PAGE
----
By JACKSON CHEN
After the incumbent supervisor for the Town of Rye declined to seek a third term, two local attorneys will be facing off to fill the open position.
Combined with his experience as a former Village of Rye Brook trustee and current Planning Board chairman, Gary Zuckerman, 70, recently announced his intention to run for the Rye town supervisor position on the Democratic line. Opposing Zuckerman, the former Rye Town Attorney, Aldo Vitagliano, 57, wants to bring his expertise of law and local government to the race.
The Town of Rye is comprised of the Rye Neck section of the Village of Mamaroneck and the villages of Port Chester and Rye Brook, where Zuckerman holds eight years of experience as a trustee and 10 years of experience on the Planning Board.
As for Vitagliano, who will be running on the Republican line, he’s spent nine years with the Town of Rye covering property tax enforcement and certioraris and has currently been working as a special counsel to the town since 2008.
“When Joe Carvin decided he was going to step down and people were looking for candidates, I had the credentials,” Vitagliano said. “It was the right time for me to consider stepping up and doing a little more public service.”
While Vitagliano, a Port Chester resident, currently manages his own private practice that handles mostly family transactional law, he wants to bring his experience with local governmental law back to the Town of Rye.
On the other hand, Zuckerman, who is also running on the Conservative line, said he comes from a nonpartisan government background since there is little to no political influence in Rye Brook’s government. Outside of the village, the candidate also serves as an advisor to the Westchester County Board of Legislators Chairman Mike Kaplowitz, a Yonkers Democrat. On top of his various governmental roles, Zuckerman also works as a real estate attorney.
“When I decided that I would run for supervisor, one of the things I saw was that there was a lot of conflict, sometimes between parties, between areas of the town,” Zuckerman said. “It’s the same thing that’s being reflected on a national basis, on a state basis, even in the county, that people were aligned in parties in different areas.”
Using his experience with Kaplowitz as a springboard, Zuckerman said he wants to bring the Board of Legislators’ coalition type of government, where opposing parties may work together on certain issues, to the Town of Rye.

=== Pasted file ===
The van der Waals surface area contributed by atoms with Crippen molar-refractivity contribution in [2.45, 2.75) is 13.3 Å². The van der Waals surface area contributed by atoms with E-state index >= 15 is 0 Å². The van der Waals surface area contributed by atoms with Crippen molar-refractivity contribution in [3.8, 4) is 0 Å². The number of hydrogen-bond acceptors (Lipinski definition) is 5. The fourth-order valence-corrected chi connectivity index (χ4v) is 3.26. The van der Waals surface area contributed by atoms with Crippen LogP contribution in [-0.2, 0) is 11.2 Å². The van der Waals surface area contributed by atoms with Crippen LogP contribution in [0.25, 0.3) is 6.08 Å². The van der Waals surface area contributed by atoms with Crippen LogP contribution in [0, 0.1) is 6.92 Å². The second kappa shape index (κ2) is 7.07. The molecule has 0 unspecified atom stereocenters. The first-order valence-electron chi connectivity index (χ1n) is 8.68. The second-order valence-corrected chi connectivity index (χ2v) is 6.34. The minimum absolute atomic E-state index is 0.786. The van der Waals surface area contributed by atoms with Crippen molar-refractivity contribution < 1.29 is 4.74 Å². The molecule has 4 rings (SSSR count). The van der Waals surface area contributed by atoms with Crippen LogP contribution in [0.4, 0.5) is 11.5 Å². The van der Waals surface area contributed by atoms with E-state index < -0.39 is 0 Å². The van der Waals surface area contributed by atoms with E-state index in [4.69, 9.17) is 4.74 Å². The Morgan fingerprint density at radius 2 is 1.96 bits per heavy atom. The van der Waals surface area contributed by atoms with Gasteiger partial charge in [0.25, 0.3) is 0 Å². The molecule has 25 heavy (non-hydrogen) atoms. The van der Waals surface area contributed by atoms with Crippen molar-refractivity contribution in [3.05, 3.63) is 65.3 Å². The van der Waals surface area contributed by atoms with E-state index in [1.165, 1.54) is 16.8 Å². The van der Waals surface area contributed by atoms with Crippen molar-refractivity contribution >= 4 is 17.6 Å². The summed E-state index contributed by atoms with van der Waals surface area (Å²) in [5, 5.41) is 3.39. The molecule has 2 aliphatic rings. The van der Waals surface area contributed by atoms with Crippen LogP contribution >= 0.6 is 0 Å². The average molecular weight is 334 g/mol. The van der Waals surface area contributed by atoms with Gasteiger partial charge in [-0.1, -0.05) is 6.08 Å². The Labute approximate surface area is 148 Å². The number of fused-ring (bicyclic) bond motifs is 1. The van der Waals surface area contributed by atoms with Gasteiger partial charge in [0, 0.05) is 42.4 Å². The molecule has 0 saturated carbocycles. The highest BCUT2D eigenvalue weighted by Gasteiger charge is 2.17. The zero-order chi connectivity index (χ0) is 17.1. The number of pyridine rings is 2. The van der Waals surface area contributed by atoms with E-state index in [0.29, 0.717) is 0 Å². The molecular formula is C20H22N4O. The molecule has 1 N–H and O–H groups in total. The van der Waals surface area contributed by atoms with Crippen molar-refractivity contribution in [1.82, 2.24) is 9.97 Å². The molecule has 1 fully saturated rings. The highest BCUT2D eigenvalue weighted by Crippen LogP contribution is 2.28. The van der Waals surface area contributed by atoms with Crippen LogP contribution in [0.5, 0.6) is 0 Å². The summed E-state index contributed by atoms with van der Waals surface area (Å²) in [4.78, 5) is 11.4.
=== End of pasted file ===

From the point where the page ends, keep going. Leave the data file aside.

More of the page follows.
“In any local government, there are issues of who gets jobs, issues of qualifications, of how you do things,” Zuckerman said. “And we are going to look and see the best way to efficiently operate town government, without regard to party affiliation.”
While Zuckerman has several detailed ideas on his drawing board, Zuckerman said he intends to focus on making the town’s assessment office as efficient as possible.
“There has been some controversy over assessments and I think that we simply need to look at the office and how the assessments are done,” Zuckerman said. “We also need to make it easier for the residents of the town to know what their assessments are and, if necessary, to protest them.”
As for Vitagliano, he said the key to working with the town’s assessment office is communication and transparency.
“I would expect that my style of governance would follow what I have done many times in my life, which is to explain, teach and help,” Vitagliano said, adding that he had years of experience managing tax assessments and certiorari cases.
Since the town encompasses three different areas of Westchester County, two of the major roles of Rye Town include tax assessment and oversight of Crawford and Rye Town parks.
“It’s time for a strategic reinvestment in our parks,” Zuckerman said, adding that the parks should be considered town assets to be maintained and improved. “This is a gem that is used for community purposes by people in Port Chester, people in Rye Brook, people in Rye Neck.”
While the Democratic candidate applauds Carvin, a Republican, for his efforts to reduce the town’s overall tax burden, Zuckerman wants to continue the town supervisor’s fiscal discipline.
Carvin has held office since 2007. And since then, the supervisor has reduced spending, downsized the town government’s operations, relocated the town offices to Port Chester Village Hall and turned down an annual stipend for the supervisor position.
After threats of town dissolution—a proposal first brought forward by Carvin—fizzled recently, Zuckerman said he wants to make the municipality even stronger.
“We have a Town of Rye today and it’s our job, if we’re fortunate enough to be elected, to make it the most efficient, well-run town in the county,” Zuckerman said.
Similar to Zuckerman’s remarks, Vitagliano said he’s not running on a dissolution platform. As an alternative to removing the town, the Republican candidate said he would prefer to run a “solid, honest, and minimalistic government for Rye Town.”
Vitagliano said he wants the town government to maintain a parental role over the individual municipalities where Rye Town would mostly handle their jurisdictional duties, but step in to assist the villages when necessary.
The Rye Town supervisor is elected to a four-year term.
Election Day is Tuesday, Nov. 3.
Carvin could not be reached for comment, as of press time.